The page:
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Drafting EU law: Who cares for TEU and TFEU anyway?

As an academic working on EU affairs you are sometimes forced to read EU law, even if that is not the most beautiful prose you come across in your life.

On one of these EU law journeys I had to read the “Proposal for a Regulation of the European Parliament and of the Council on the common organisation of the markets in fishery and aquaculture products” (PDF) put forward by the European Commission on 13 July 2011. In there, I stumbled over what I think are drafting mistakes. I could have ignored them, but it’s a nice case  to show that what comes out of the Commission is not always as nice and polished as one may think.

Indent 17 of the proposal reads (my highlight):

“The rules on competition relating to agreements, decisions and practices referred to in Articles 101 of the treaty should apply to the production or marketing of fishery and aquaculture products, in so far as their application does not impede the functioning of the common organisation of the markets or jeopardise the attainment of the objectives of Article 39 of the treaty.”

First, the plural of the first highlighted phrase does not make sense (see below why it may still make sense) because it refers to just one article, but more importantly both phrases only point to “the treaty” where no particular treaty was mentioned before.

It’s no secret that there are two EU treaties and in other parts of the legislative proposal it is clearly indicated whether the Treaty on European Union (TEU) or the Treaty on the Functioning of the European Union (TFEU) is meant (it’s the second in this case).

This drafting mistake is repeated in Articles 17(e) and 29.2(d) of the proposal (one notices the alternation in capital and small letters for “Article” and “Treaty”):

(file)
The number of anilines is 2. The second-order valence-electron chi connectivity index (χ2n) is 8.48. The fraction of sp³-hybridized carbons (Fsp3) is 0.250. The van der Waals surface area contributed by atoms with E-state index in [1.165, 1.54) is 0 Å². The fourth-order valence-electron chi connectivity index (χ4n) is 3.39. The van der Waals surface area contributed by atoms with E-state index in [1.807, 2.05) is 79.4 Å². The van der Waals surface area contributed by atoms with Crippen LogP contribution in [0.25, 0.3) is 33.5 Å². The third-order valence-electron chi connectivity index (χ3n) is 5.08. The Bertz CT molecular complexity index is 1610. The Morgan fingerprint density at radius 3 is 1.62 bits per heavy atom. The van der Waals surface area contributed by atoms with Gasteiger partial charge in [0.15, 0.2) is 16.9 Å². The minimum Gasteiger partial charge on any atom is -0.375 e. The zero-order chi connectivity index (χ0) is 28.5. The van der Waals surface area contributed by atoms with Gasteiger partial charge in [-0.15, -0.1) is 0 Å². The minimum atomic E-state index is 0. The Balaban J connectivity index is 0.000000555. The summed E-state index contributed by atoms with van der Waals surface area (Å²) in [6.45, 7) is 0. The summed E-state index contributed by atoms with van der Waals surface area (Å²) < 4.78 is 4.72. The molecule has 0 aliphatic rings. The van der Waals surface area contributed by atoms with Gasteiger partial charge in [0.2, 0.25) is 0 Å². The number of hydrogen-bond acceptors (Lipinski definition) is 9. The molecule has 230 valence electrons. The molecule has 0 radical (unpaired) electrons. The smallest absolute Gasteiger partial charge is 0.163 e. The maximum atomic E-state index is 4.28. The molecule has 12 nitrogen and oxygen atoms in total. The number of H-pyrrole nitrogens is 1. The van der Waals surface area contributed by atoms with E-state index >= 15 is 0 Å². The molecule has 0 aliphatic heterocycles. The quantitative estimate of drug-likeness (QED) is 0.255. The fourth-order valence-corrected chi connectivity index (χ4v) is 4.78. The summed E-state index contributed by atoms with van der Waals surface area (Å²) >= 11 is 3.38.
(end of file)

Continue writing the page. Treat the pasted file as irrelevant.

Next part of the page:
“they may not hold a dominant position on a given market unless necessary in pursuance of the goals of article 39 of the Treaty

“the objectives of Article 39 of the of the treaty are not endangered”

In Article 47, we find the following formulation which indicates why in indent 17 the “Articles” may have been written in plural – probably it was forgotten to add the “to 106″ in the indent (?):

 ”Articles 101 to 106 of the treaty and their implementing provisions shall apply to agreements, decisions and practices referred to in Articles 101(1) and 102 of the treaty which relate to production or marketing of fishery and aquaculture products.”

We find similar references in Article 48.

And just to close the minor drafting mistakes you recognise when you read too much EU law: Remember that the first EU treaty is called “Treaty on European Union”, but we find in indent 5 of the proposal:

“in accordance with the principle of subsidiarity, as set out in Article 5 of the Treaty of the European Union.”

I know these are just minor things and that it is pedantic to point to those, but since I had to read the proposal for my research I just stumbled over them the moment I was actually searching for the articles referenced in the treaties.

This is like a broken link in a blog post: You can still google and find the reference, but why not have a correct link in the first place? My guess would be last minute changes, but to check this one needs access to draft versions of the text – and this may take five months

Now, maybe I’m still mistaken and it is common practice to point to the TFEU as “the treaty” in EU law now. But if not, one wonders why the Commission’s legal service has not cleaned up those imprecision before the draft went into Eur-Lex. Or maybe this is because the drafting guidelines for EU law published on Eur-Lex haven’t been updated since 2009…

 



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